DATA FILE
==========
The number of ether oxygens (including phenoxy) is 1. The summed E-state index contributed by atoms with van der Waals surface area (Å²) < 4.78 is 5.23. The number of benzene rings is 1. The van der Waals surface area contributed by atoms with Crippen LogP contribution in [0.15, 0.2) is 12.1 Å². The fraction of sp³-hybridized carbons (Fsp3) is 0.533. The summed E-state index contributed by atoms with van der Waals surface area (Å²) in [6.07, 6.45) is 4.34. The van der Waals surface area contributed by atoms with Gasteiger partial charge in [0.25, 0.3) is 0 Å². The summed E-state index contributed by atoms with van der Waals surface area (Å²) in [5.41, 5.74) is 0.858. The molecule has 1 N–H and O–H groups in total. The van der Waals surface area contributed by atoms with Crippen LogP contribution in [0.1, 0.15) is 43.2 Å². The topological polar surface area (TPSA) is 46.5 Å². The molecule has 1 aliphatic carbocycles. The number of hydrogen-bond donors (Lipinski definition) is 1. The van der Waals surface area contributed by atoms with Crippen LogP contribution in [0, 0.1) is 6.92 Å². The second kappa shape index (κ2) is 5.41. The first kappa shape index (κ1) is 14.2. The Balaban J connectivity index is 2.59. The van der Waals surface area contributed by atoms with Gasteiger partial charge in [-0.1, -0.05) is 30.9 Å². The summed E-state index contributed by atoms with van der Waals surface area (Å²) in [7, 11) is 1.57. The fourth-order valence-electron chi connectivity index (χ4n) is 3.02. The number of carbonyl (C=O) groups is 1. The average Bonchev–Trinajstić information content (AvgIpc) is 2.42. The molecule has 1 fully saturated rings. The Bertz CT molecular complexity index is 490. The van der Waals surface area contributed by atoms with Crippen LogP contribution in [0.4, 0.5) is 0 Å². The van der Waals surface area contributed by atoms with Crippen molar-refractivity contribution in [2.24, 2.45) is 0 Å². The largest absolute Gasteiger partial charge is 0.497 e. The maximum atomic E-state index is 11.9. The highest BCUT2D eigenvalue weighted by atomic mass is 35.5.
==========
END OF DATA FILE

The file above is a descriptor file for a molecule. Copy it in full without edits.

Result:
The number of ether oxygens (including phenoxy) is 1. The summed E-state index contributed by atoms with van der Waals surface area (Å²) < 4.78 is 5.23. The number of benzene rings is 1. The van der Waals surface area contributed by atoms with Crippen LogP contribution in [0.15, 0.2) is 12.1 Å². The fraction of sp³-hybridized carbons (Fsp3) is 0.533. The summed E-state index contributed by atoms with van der Waals surface area (Å²) in [6.07, 6.45) is 4.34. The van der Waals surface area contributed by atoms with Gasteiger partial charge in [0.25, 0.3) is 0 Å². The summed E-state index contributed by atoms with van der Waals surface area (Å²) in [5.41, 5.74) is 0.858. The molecule has 1 N–H and O–H groups in total. The van der Waals surface area contributed by atoms with Crippen LogP contribution in [0.1, 0.15) is 43.2 Å². The topological polar surface area (TPSA) is 46.5 Å². The molecule has 1 aliphatic carbocycles. The number of hydrogen-bond donors (Lipinski definition) is 1. The van der Waals surface area contributed by atoms with Crippen LogP contribution in [0, 0.1) is 6.92 Å². The second kappa shape index (κ2) is 5.41. The first kappa shape index (κ1) is 14.2. The Balaban J connectivity index is 2.59. The van der Waals surface area contributed by atoms with Gasteiger partial charge in [-0.1, -0.05) is 30.9 Å². The summed E-state index contributed by atoms with van der Waals surface area (Å²) in [7, 11) is 1.57. The fourth-order valence-electron chi connectivity index (χ4n) is 3.02. The number of carbonyl (C=O) groups is 1. The average Bonchev–Trinajstić information content (AvgIpc) is 2.42. The molecule has 1 fully saturated rings. The Bertz CT molecular complexity index is 490. The van der Waals surface area contributed by atoms with Crippen LogP contribution in [0.4, 0.5) is 0 Å². The van der Waals surface area contributed by atoms with Crippen molar-refractivity contribution in [2.24, 2.45) is 0 Å². The largest absolute Gasteiger partial charge is 0.497 e. The maximum atomic E-state index is 11.9. The highest BCUT2D eigenvalue weighted by atomic mass is 35.5.